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Available from: Tanaka Kenzo, Mar 07, 2014
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    • "Although the basal areas of large trees (DBH C 10 cm) did not differ between the sites, the AGB of large trees in Balai Ringin was approximately 20 % higher than the large tree AGB value in Sabal; this difference may be explained by the higher densities of big trees (e.g., DBH class [ 80 cm) in Balai Ringin. This high density of big trees may be a result of higher growth rate of remaining trees after logging compared with those of Sabal, because trees on fertile soils usually show a higher growth rate than trees on infertile soils, such as in heath forests (Brunig 1996; Kendawang et al. 2007). In contrast, small tree biomasses and basal areas (1 B DBH \ 10 cm) in Sabal were double those in Balai Ringin. "
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    ABSTRACT: Although an estimation of forest biomass is essential for the development of a carbon storage baseline in the ‘‘Reducing Emissions from Deforestation and Degradation in Developing Countries’’ scheme, few have been conducted in logged-over rain forests of Southeast Asia. We measured the aboveground and belowground biomass in logged-over mixed dipterocarp forests growing on an infertile soil with bleached white sand (Sabal) and on a clay and nutrient-rich soil (Balai Ringin) in Sarawak, Malaysia. We established four 0.5-ha plots on each site and calculated the biomass. Basal area and stand density of large trees (diameter at breast height, DBH C 10 cm) were relatively similar in Sabal (27.0 m2, 720 tree ha-1) and Balai Ringin (28.9 m2, 586 tree ha-1). However, the corresponding measurements for small trees (1 B DBH\ 10 cm) were twice as large in Sabal than in Balai Ringin. Aboveground biomass (AGB) in the forests was less than half of the value recorded for undisturbed forests in Borneo, even 20 years after logging. Although total AGB was 20 % smaller in Sabal (205 Mg ha-1) than in Balai Ringin (242 Mg ha-1), the total belowground biomass (TBGB) was 20 % greater in Sabal (59.6 Mg ha-1) than in Balai Ringin (44.6 Mg ha-1). The larger TBGB in Sabal was due to the larger amounts of small roots (diameter \5 mm) in Sabal (26.8 Mg ha-1) compared to Balai Ringin (5.8 Mg ha-1). This accumulation of small roots at Sabal may have contributed to rapid nutrient absorption from infertile soil.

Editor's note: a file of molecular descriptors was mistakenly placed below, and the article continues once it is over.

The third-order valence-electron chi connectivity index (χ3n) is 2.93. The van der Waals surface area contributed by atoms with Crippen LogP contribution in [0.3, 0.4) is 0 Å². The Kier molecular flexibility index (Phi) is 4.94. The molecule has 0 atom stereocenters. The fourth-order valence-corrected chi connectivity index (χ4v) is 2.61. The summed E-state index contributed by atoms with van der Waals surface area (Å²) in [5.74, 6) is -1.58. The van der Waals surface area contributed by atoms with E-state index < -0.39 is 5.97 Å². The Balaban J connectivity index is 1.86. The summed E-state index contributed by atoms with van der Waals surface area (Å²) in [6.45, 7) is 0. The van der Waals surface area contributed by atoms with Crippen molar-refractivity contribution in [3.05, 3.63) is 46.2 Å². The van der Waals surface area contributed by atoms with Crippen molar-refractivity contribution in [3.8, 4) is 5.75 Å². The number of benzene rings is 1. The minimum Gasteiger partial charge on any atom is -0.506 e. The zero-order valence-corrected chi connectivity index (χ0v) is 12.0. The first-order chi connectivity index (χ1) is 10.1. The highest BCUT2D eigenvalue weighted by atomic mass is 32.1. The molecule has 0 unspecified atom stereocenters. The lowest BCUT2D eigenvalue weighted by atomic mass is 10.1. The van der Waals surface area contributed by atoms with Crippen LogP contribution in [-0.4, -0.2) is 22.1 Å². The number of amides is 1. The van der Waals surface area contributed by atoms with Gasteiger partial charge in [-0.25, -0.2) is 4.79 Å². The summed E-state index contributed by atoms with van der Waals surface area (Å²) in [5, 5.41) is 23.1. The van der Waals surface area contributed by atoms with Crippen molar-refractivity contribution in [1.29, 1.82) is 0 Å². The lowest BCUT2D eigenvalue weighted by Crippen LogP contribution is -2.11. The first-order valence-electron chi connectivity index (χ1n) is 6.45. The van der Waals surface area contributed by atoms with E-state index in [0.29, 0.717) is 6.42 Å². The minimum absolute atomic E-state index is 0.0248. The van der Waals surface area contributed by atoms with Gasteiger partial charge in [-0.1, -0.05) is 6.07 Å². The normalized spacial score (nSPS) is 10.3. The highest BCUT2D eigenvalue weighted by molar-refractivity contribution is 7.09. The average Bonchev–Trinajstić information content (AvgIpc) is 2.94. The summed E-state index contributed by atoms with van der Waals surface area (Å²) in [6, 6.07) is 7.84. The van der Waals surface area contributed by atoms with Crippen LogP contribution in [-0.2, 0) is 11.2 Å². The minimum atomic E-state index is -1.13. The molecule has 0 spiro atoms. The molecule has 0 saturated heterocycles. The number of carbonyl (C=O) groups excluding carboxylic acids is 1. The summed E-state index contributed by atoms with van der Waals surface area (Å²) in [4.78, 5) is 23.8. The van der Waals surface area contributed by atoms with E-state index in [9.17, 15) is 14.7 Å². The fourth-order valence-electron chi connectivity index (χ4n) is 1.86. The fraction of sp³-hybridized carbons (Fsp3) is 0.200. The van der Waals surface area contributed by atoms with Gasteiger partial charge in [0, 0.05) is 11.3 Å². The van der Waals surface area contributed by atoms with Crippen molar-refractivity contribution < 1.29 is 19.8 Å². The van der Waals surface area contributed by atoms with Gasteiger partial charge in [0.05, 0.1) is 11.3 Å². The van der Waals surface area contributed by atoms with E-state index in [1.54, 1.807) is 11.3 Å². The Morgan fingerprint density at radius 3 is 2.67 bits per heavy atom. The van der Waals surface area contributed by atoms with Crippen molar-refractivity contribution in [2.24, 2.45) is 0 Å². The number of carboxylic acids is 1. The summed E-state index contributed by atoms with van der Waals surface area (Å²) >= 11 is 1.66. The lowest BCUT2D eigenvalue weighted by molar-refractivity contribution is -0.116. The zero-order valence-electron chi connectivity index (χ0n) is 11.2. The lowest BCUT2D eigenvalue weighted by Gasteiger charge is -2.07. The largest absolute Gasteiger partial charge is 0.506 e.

Journal of Forest Research 09/2014; 20(1). DOI:10.1007/s10310-014-0465-y · 0.78 Impact Factor